Who should police noise polluters?

* Time is now to deal with noise pollution, whether produced by churches, bars, wedding ceremonies and all

* Let’s not fear people behind noise pollution anymore; let’s confront them! 

Pentecostal churches are mushrooming in the middle of residential areas and they come with them loud blaring public address system, play loud music that completely disturbed peaceful Sundays from morning till afternoon.

They also conduct sermons at night that sometimes take the whole night — disturbing people’s peaceful sleep.

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Joseph Kayira writes on his Blogspot https://tracejkayira.blogspot.com/2023/09/who-should-police-noise-polluters-by.html?spref=fb&fbclid=IwAR1QvniGC3VrvMszr54bN6_xJ-yq5wNfu1bBbH51GOH8dRXMD7fzL32Gpo0  — an analysis of this occurrence, which he rightly describes as noise pollution that needs to be curtailed:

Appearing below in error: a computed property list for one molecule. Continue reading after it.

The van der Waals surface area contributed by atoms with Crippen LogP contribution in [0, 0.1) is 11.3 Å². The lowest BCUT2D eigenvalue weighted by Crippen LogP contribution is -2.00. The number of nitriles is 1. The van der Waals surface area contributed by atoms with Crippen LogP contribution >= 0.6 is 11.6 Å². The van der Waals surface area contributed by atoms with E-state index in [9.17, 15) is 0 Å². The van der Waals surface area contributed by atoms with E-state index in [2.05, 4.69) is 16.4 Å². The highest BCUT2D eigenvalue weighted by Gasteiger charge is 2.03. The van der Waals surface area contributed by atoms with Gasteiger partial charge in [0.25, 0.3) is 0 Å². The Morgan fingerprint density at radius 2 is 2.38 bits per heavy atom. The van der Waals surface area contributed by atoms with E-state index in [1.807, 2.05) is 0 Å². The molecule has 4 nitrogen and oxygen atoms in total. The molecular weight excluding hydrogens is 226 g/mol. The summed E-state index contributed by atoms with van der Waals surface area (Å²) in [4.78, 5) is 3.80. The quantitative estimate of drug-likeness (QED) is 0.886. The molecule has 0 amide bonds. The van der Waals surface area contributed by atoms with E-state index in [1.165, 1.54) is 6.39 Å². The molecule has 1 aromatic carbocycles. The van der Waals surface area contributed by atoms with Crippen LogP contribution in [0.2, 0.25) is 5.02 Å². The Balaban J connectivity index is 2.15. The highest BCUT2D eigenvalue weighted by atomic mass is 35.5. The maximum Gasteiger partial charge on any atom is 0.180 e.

Noise pollution refers to harmful or annoying levels of noise. We must therefore underline ‘harmful’, ‘annoying’, ‘noise’ and the word ‘pollution’ itself. Anything harmful, causes or is likely to cause harm. And anything annoying causes irritation or annoyance. While noise is a sound, especially one that is loud or unpleasant or that causes disturbance.

Pollution is the presence in or introduction into the environment of a substance which has harmful or poisonous effects. All these explanations allude to the cardinal point that noise pollution should not be condoned in human habitat.

Yet, in the name of democracy and the rights that come with it, no one wants to act responsibly when it comes to combating noise pollution. It is even worse when the polluters are religious or moralistic in nature. There is this sense of entitlement that no one should question these institutions if they decide to make noise all night long in the name of praise and worship at their church or a at a house of a member of that church.